Enduring with patience and joy implies first of all that there is something to endure. Generally, that means something difficult, since we don’t talk about “enduring” the best day of our lives. Also, what we must endure requires patience, which again, does not sound like one great victory after another. Finally, it seems like what we are called to patiently endure might not normally be thought about as joyful. In simple terms, Paul is praying that the faith of these believers would strengthen them to face trials, sorrows, suffering and difficulties in a way that shows Jesus to the world.

Some of you know that I experience a great deal of physical pain almost every single day of my life.  It is true, that if I were to be healed miraculously, many people would praise God. But I am convinced that more people have been blessed by watching how Jesus strengthens me with endurance, patience and joy in suffering than would have been blessed by my miraculous healing. Through the endurance, patience and joy God has given me, the world sees that Jesus is sufficient and good, even in the middle of hard times. That is a powerful testimony; I think more powerful than many more obvious miracles. Don’t get me wrong. I believe in the obvious kind of miracles, also. But we sell God short when we forget that he can heal and strengthen us from the inside in ways that are truly miraculous.

All of us face difficulties of one sort or another. We battle the sin in our own flesh. We are tempted, and lied to, by the devil. We live in a sinful world. Sometimes, one, or all three of those things makes life extremely difficult and trying. The promise of scripture is not that we never face trials, but that, when we do, we can press in to the goodness, power, strength and love of God.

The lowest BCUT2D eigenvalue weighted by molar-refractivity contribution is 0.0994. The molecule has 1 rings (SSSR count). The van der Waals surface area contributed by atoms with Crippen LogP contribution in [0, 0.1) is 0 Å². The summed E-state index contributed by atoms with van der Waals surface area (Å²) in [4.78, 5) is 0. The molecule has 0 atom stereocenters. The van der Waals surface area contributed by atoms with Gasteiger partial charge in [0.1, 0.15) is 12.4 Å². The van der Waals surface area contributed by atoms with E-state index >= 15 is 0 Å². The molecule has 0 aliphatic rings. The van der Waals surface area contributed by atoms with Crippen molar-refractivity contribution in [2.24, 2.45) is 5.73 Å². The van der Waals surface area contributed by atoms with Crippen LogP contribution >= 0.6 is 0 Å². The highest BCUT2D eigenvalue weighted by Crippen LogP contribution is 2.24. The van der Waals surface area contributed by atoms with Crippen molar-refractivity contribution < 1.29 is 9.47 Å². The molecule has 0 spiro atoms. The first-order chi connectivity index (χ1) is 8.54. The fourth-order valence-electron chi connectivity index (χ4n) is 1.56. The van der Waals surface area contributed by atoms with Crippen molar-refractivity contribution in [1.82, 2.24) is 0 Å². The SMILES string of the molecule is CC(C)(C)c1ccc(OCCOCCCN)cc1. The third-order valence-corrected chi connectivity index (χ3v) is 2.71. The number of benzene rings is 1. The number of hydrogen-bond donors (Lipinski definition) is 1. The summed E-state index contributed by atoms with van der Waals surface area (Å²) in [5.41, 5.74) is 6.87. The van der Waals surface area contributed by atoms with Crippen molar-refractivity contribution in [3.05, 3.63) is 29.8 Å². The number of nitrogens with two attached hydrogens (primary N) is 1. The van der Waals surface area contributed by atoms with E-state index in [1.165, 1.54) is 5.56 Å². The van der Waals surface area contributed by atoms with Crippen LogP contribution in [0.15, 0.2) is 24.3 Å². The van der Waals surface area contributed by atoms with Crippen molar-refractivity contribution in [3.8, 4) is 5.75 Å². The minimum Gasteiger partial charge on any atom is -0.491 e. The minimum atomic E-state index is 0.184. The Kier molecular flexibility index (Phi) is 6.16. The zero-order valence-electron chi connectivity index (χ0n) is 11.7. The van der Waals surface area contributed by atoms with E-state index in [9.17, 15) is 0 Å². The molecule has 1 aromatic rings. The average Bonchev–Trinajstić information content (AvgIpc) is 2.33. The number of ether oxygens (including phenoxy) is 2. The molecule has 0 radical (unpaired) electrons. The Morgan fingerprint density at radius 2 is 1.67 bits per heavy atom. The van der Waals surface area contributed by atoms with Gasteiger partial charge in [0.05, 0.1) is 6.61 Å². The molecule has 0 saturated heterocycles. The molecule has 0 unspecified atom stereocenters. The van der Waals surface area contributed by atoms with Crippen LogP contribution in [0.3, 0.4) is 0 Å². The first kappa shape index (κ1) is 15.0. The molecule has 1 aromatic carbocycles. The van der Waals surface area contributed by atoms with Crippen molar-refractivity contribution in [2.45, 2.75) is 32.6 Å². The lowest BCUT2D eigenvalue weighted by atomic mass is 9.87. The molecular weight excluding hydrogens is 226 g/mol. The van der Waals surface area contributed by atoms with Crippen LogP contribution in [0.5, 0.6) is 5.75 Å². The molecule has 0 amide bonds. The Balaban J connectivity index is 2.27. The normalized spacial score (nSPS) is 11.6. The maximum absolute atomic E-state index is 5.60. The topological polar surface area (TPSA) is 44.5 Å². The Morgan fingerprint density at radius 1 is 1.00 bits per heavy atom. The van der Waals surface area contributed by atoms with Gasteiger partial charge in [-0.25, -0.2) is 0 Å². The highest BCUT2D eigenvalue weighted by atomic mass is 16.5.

“Fear not, for I have redeemed you;
I have called you by name, you are mine.
2 When you pass through the waters, I will be with you;
and through the rivers, they shall not overwhelm you;
when you walk through fire you shall not be burned,
and the flame shall not consume you.
3 For I am the Lord your God,
the Holy One of Israel, your Savior. (ESV, Isaiah 43:1-3)

Sometimes we do pass through the waters, or the fire. I am in the fire right now. I am in pain as I write this, the same pain that has plagued me every day for four years now. God meets us in the fire and in the flood. His mighty power will strengthen you, and you can endure. Not only that, but you can endure with patience. Wait, there’s more: you can endure with patience, AND joy. The promise is here in scripture, and that should be enough, but I add my testimony. Those of you who know me personally know that it has been true in my life.

Those who know me also know that I am not walking around, pretending everything is great. Of course I struggle. I’m not talking about a fake happiness, or pretending nothing is wrong. But on the whole, the mighty, glorious power of God gives me strength to endure with patience and joy. I believe with all my heart and soul that God is good, he is powerful, and he loves me, and the pain cannot shake that. In fact, through my pain, I know it better today than I did before the struggle began. Many people ask me how I do it. I don’t. God does. And what he has done for me, he will do for you, if you let him.